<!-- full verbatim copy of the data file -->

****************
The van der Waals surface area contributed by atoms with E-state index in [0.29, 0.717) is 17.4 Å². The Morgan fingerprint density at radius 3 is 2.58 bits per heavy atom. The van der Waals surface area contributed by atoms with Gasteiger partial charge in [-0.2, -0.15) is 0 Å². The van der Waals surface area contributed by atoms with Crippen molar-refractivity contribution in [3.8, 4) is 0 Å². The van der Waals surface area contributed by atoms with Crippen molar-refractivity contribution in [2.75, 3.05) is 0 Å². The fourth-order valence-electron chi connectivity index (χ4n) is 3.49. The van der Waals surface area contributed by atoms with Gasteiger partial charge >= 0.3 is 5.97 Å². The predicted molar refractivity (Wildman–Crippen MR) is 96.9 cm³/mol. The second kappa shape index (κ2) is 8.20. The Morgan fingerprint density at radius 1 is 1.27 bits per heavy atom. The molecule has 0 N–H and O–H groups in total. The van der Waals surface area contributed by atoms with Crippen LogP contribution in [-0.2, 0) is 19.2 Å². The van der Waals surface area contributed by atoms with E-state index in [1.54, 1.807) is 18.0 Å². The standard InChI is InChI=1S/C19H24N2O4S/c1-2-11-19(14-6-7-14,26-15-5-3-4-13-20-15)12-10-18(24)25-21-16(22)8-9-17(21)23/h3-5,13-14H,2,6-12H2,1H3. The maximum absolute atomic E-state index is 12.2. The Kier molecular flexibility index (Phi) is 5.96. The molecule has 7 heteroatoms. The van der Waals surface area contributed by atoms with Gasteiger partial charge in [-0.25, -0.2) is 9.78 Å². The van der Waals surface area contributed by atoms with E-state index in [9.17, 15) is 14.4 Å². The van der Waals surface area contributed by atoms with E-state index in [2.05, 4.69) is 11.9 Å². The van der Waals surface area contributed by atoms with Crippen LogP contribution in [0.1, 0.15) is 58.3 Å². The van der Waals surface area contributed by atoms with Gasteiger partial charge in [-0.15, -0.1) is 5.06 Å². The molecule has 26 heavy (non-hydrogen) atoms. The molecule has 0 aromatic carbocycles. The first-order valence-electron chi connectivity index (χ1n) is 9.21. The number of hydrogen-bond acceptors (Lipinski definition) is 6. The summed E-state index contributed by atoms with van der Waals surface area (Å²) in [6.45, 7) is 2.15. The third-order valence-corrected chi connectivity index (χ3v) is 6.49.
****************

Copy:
The van der Waals surface area contributed by atoms with E-state index in [0.29, 0.717) is 17.4 Å². The Morgan fingerprint density at radius 3 is 2.58 bits per heavy atom. The van der Waals surface area contributed by atoms with Gasteiger partial charge in [-0.2, -0.15) is 0 Å². The van der Waals surface area contributed by atoms with Crippen molar-refractivity contribution in [3.8, 4) is 0 Å². The van der Waals surface area contributed by atoms with Crippen molar-refractivity contribution in [2.75, 3.05) is 0 Å². The fourth-order valence-electron chi connectivity index (χ4n) is 3.49. The van der Waals surface area contributed by atoms with Gasteiger partial charge >= 0.3 is 5.97 Å². The predicted molar refractivity (Wildman–Crippen MR) is 96.9 cm³/mol. The second kappa shape index (κ2) is 8.20. The Morgan fingerprint density at radius 1 is 1.27 bits per heavy atom. The molecule has 0 N–H and O–H groups in total. The van der Waals surface area contributed by atoms with Crippen LogP contribution in [-0.2, 0) is 19.2 Å². The van der Waals surface area contributed by atoms with E-state index in [1.54, 1.807) is 18.0 Å². The standard InChI is InChI=1S/C19H24N2O4S/c1-2-11-19(14-6-7-14,26-15-5-3-4-13-20-15)12-10-18(24)25-21-16(22)8-9-17(21)23/h3-5,13-14H,2,6-12H2,1H3. The maximum absolute atomic E-state index is 12.2. The Kier molecular flexibility index (Phi) is 5.96. The molecule has 7 heteroatoms. The van der Waals surface area contributed by atoms with Gasteiger partial charge in [-0.25, -0.2) is 9.78 Å². The van der Waals surface area contributed by atoms with E-state index in [9.17, 15) is 14.4 Å². The van der Waals surface area contributed by atoms with E-state index in [2.05, 4.69) is 11.9 Å². The van der Waals surface area contributed by atoms with Crippen LogP contribution in [0.1, 0.15) is 58.3 Å². The van der Waals surface area contributed by atoms with Gasteiger partial charge in [-0.15, -0.1) is 5.06 Å². The molecule has 26 heavy (non-hydrogen) atoms. The molecule has 0 aromatic carbocycles. The first-order valence-electron chi connectivity index (χ1n) is 9.21. The number of hydrogen-bond acceptors (Lipinski definition) is 6. The summed E-state index contributed by atoms with van der Waals surface area (Å²) in [6.45, 7) is 2.15. The third-order valence-corrected chi connectivity index (χ3v) is 6.49.